Saturday, May 2, 2009

Dems pick Bedford's Bob Reid as new sheriff

Democrats chose Bob Reid, Bedford's city manager and safety director, as the new Cuyahoga County sheriff this morning.

Reid (pictured), who was Bedford police chief for 10 years, beat Clayton Harris, police chief and police academy commander at Cuyahoga Community College, by a 280-206 vote. Jimmy Dimora, party chairman and county commissioner, said Reid will likely take over from interim sheriff Frank Bova on Wednesday.

"Professional law enforcement will always be first," Reid promised the county Democrats' central committee members, gathered at downtown's Music Hall, before the vote. "If appointed this morning, I can assure you that the residents of Cuyahoga County will be extremely proud of the Cuyahoga County sheriff's department." Reid also promised diversity in hiring at the sheriff's office. He said he supported the efforts to process county jail prisoners faster, including early release for defendants accused of non-violent felonies.

Reid also said he would listen to his staff and value their input -- which sounds like an everyday promise unless you read today's Plain Dealer story about life under ex-sheriff Gerald McFaul. "Talented people work best when they know their opinion counts," Reid said.

Reid joined the Bedford police in 1975 and worked his way up to police chief, then switched to the civilian side of Bedford City Hall to manage the town for the mayor and city council.

Lakewood Mayor Ed FitzGerald, a Reid supporter, told me he likes Reid's combination of law-enforcement and city management experience. The sheriff's office is "crying out for professional management," FitzGerald said. "He's a good fit."

Dimora presided over the meeting, but FitzGerald told me the party chair had kept a low profile in the race. Though Dimora is reportedly a friend of Reid's, FitzGerald says he did not know of Dimora making any calls to lobby for Reid.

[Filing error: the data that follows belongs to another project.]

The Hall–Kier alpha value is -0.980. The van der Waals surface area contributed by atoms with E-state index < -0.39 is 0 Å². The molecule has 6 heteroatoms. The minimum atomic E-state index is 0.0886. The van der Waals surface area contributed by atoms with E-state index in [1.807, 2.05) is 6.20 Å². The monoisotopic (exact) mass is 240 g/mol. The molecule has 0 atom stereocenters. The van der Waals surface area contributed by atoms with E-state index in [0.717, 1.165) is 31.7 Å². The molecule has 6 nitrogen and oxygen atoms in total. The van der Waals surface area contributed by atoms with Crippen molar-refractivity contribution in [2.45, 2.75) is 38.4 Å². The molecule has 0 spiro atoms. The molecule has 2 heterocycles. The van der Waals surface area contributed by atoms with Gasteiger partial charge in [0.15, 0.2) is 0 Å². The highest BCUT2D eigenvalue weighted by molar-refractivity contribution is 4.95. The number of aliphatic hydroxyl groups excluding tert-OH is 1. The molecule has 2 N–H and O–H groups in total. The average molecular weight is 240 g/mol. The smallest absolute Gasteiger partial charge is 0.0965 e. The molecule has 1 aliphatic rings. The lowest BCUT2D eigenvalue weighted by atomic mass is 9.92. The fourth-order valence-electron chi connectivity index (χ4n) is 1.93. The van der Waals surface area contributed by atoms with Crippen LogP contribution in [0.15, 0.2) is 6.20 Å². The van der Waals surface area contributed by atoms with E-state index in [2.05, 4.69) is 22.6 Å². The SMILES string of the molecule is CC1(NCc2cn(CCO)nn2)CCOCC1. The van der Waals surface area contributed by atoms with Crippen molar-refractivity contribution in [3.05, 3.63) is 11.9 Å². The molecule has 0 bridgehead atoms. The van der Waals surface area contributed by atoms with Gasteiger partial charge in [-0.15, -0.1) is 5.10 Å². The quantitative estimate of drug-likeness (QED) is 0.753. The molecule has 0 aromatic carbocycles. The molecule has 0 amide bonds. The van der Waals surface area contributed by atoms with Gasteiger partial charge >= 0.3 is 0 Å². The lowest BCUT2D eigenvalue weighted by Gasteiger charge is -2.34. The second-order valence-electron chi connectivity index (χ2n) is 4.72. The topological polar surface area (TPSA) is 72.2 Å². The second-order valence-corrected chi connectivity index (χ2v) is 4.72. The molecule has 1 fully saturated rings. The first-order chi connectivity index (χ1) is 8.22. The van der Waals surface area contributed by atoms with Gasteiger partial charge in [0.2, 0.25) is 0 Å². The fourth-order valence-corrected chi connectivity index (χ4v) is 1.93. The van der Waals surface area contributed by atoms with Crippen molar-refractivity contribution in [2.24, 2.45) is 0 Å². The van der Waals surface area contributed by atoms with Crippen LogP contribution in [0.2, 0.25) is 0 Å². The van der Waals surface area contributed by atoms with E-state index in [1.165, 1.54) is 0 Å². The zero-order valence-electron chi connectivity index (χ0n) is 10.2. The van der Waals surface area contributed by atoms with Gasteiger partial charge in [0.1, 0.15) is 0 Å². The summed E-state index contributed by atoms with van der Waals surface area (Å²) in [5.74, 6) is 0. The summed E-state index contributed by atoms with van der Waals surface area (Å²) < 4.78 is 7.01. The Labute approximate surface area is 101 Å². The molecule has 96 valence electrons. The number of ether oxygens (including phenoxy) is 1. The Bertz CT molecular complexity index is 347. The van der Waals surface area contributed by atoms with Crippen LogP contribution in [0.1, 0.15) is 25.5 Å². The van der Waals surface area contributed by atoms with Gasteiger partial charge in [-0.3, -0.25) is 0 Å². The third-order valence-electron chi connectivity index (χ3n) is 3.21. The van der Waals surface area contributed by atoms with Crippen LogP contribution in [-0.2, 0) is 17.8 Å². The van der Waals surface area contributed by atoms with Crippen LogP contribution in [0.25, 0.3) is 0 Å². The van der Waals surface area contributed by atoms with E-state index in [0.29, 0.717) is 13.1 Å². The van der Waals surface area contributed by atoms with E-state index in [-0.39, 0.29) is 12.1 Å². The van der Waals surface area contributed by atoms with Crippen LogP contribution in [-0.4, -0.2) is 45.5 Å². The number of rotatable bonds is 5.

Reid's support came mostly from suburban mayors and councilpeople, while Harris had the backing of Cleveland Mayor Frank Jackson and U.S. Rep. Marcia Fudge.

Most suburbs went for Reid, while most Cleveland wards went for Harris. Lots of East Side wards gave all their votes to Harris, and he won a majority in only five suburbs: Cleveland Heights, Fairview Park, East Cleveland, Shaker Heights, and Warrensville Heights. Reid racked up totals such as 30-0 in Strongsville and 11-0 in Middleburg Heights, and also won in Cleveland's Old Brooklyn, Detroit-Shoreway and West Park neighborhoods. Applause broke out when Fairview Park and Cleveland's West Side wards 18 and 19 went for Harris -- which struck me as a sign that Harris supporters were surprised and excited when a community's votes didn't follow racial lines.

Music Hall, the city's beautiful and under-used 1910s theater behind Public Auditorium, looked great in a rare public moment. Stone comedy and tragedy masks smiled and frowned at the crowd from far above the blue stage curtains. The city may sell Music Hall and Public Auditorium to the county this week as part of the convention center deal. Mayor Jackson, who was greeting Democrats on the Mall after the vote, confirmed to me that he hopes to nail down a deal on Monday.

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